STATUS OF DOMINIONS SPECIAL vnicîf ON LOCAL 4 JS. AMERICA'S ¡DIVMüENT VIEWS. PAMS, Tuesday.-It is now under stood that arrangements for, thc Peace Confers; ?.* personnel, besides (will provide extra representation for, each Dominion whoso interests are affected from time to time. Thus Australia's two representatives and New Zealand's one will attend the discussions on Germany's Pacific col onies. All the Dominions wc-uld at tend in full strength at the General Conference, 'to which the smaller na : tions would also be summoned. The ¡Dominion representatives credit Mr. [Lloyd George with possessing the best recognition of their claims, which is considered likely to establish "an important precedent in the future Im perial relationship. granting the . ample reoroe -
UNREDEEMED ITALY STRONG NATIONAL FEELING. WHAT THE ITALLANS REQUIRE. [Newspaper Article] — Advocate — 17 January 1919
I UNREDEEMED ITALY 8ROÑO NATIONAL. FEELING. AT THF ITALIAN'S REQUIRE. SKI,AN", Tuesday.-Signur Rosso gjBnttcmptcd to make a speech nt Kau Theatre justifying Italy's re Mfrriiiii of territory. There were ?Hi'Hir.. nf uproar and imprecations, ?Hl'e.-i.'hiti coull! not he heard. Hair correspondent of the "Daily ¡MWl:: V" stale.! that Daron Son jfif demanded for Italy the East HB tie coast as a frontter to Ans nBwl:eii Austria was still compact ??formidable. Italy now need fear BBxtcrnal enemy. The conference ¡SB moderate the Jugo Slav pro SÄme if ii was exaggerated. IM Home it is considered that Signor MfcLii!,' remarkable speech at Milan Mfd points that Italians bad placed §Mml discussion, namely, the nnsses Wm of the Trentinu, (iorizia, Trieste, ?gi I-tria. but the Treaty of landon Hpeil for italy certain other re Mn. If Italy renounced Dalmatia gjbhould have Finne.
GERMAN CIVIL WAR STRUGGLE GROWS BITTER DEALDY REPRISALS ON EXTREMISTS. [Newspaper Article] — Advocate — 17 January 1919
GERMAN CÍViL WAR STRUGGLE GROWS BiTIER | DEADLY REPRISALS QM I EXTREMISTS. ' 1 AMSTERDAM, ^ _A J rom hoi im i, t5 l|w ^ that lthel partake ^ ()l Dresden tfM to rUäh ' jike Zeitung" offices. Tho Co ^' .jicut troups in the quarter clear ?j thom after a slurp battle. ? The Nistialties were high, being increased iv the Spartacusers previously court uartialling and shouting thc Govcrn mmt troops, necessitating reprisals, j 'Hie report that Rosa Luxemburg' > under arrest is unconfirmed. j Fighting for the Silesian railway, tation, and other places commtimea ing with Berlin, is still going on. I Harriers were erected at the Kreuz Zeitung" offices, but they ere overturned, and the news enrts ere burned, with their contents. The RuUievists at Stutgart enptur 1 tho Town Hall. There were tumul lons suenes the night long, with much ring and sume casualties.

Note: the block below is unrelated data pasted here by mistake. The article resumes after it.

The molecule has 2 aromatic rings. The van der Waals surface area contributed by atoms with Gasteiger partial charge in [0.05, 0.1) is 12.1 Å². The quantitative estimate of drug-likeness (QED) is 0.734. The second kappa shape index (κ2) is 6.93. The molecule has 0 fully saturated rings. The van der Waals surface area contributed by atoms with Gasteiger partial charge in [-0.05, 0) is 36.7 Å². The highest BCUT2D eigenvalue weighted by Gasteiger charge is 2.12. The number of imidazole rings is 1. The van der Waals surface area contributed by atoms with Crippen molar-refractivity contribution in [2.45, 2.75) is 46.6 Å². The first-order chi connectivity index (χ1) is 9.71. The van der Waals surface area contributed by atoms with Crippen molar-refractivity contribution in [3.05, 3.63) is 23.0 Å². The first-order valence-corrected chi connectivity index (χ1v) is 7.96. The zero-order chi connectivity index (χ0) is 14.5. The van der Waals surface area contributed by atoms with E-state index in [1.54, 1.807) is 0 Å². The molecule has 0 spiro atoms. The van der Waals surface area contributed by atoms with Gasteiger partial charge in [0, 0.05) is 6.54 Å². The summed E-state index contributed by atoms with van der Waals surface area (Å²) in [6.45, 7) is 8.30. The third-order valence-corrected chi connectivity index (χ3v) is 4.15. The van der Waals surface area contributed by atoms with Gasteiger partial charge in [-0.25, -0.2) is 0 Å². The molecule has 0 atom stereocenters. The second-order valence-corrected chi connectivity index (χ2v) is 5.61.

DISCUSSION ON THE BESULT. [Newspaper Article] — Advocate — 17 January 1919
DISCUSSION ON TOT) BESULT. Tho Premier in tho Assembly formal ly reported tho election of Hon. E. Mulcahy to the House, and moved that the Speaker he directed to inform His Excellency tho Governor accordingly. The. Premier said ho would like to take thc opportunity of offering his hearty congratulations to Mr. Mulcahy. He had always found him. straightforward and loyal in his support of the Govern ment. They had differed at various times, hut Mr. Mulcahy had always been straightforward, and He respected lum. Ho was suro ho would fill the scat ably and weil, and in the best interests of tho State generally. "-? Mr. . Ogden said he could not con gratulate Mr. Mulcahy, beeanso ho had hoped there would be sufficient patri otism in members of Parliament to elect a man who had returned from tho front. Lieut. Hurst had only, gqt tho eleven votes of tho Labor Party, and ono outside tho party. The only pleasure Was that an hon. member who had refused to co to tho front, and who was a candida...